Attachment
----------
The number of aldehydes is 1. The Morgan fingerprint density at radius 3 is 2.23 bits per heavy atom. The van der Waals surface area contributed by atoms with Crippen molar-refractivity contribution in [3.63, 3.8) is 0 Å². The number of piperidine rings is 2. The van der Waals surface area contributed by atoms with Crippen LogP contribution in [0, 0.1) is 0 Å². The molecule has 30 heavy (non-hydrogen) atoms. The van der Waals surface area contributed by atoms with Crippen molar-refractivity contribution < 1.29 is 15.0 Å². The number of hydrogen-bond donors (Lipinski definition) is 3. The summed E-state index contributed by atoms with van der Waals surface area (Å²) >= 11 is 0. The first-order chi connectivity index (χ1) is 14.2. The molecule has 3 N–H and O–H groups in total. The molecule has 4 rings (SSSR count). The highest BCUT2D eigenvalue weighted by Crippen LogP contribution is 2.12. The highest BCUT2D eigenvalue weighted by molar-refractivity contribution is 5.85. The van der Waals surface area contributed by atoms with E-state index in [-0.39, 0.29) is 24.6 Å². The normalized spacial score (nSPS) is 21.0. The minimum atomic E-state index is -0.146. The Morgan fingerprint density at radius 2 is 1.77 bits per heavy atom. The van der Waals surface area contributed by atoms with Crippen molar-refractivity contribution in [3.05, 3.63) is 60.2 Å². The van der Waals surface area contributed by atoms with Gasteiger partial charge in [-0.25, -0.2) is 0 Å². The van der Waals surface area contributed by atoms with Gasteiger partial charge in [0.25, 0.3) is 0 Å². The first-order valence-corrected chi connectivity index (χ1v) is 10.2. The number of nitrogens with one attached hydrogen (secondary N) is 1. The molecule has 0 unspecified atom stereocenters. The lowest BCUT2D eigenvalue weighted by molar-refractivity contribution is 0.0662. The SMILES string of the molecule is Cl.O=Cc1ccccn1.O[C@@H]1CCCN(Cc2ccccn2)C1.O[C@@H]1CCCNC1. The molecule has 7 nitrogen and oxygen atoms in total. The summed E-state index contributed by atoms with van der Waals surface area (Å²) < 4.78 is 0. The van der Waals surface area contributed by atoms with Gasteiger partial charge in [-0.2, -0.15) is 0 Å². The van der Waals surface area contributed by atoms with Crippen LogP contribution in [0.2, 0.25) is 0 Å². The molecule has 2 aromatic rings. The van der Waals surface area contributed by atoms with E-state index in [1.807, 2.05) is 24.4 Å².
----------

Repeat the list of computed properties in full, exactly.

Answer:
The number of aldehydes is 1. The Morgan fingerprint density at radius 3 is 2.23 bits per heavy atom. The van der Waals surface area contributed by atoms with Crippen molar-refractivity contribution in [3.63, 3.8) is 0 Å². The number of piperidine rings is 2. The van der Waals surface area contributed by atoms with Crippen LogP contribution in [0, 0.1) is 0 Å². The molecule has 30 heavy (non-hydrogen) atoms. The van der Waals surface area contributed by atoms with Crippen molar-refractivity contribution < 1.29 is 15.0 Å². The number of hydrogen-bond donors (Lipinski definition) is 3. The summed E-state index contributed by atoms with van der Waals surface area (Å²) >= 11 is 0. The first-order chi connectivity index (χ1) is 14.2. The molecule has 3 N–H and O–H groups in total. The molecule has 4 rings (SSSR count). The highest BCUT2D eigenvalue weighted by Crippen LogP contribution is 2.12. The highest BCUT2D eigenvalue weighted by molar-refractivity contribution is 5.85. The van der Waals surface area contributed by atoms with E-state index in [-0.39, 0.29) is 24.6 Å². The normalized spacial score (nSPS) is 21.0. The minimum atomic E-state index is -0.146. The Morgan fingerprint density at radius 2 is 1.77 bits per heavy atom. The van der Waals surface area contributed by atoms with Crippen molar-refractivity contribution in [3.05, 3.63) is 60.2 Å². The van der Waals surface area contributed by atoms with Gasteiger partial charge in [-0.25, -0.2) is 0 Å². The van der Waals surface area contributed by atoms with Gasteiger partial charge in [0.25, 0.3) is 0 Å². The first-order valence-corrected chi connectivity index (χ1v) is 10.2. The number of nitrogens with one attached hydrogen (secondary N) is 1. The molecule has 0 unspecified atom stereocenters. The lowest BCUT2D eigenvalue weighted by molar-refractivity contribution is 0.0662. The SMILES string of the molecule is Cl.O=Cc1ccccn1.O[C@@H]1CCCN(Cc2ccccn2)C1.O[C@@H]1CCCNC1. The molecule has 7 nitrogen and oxygen atoms in total. The summed E-state index contributed by atoms with van der Waals surface area (Å²) < 4.78 is 0. The van der Waals surface area contributed by atoms with Gasteiger partial charge in [-0.2, -0.15) is 0 Å². The van der Waals surface area contributed by atoms with Crippen LogP contribution in [0.2, 0.25) is 0 Å². The molecule has 2 aromatic rings. The van der Waals surface area contributed by atoms with E-state index in [1.807, 2.05) is 24.4 Å².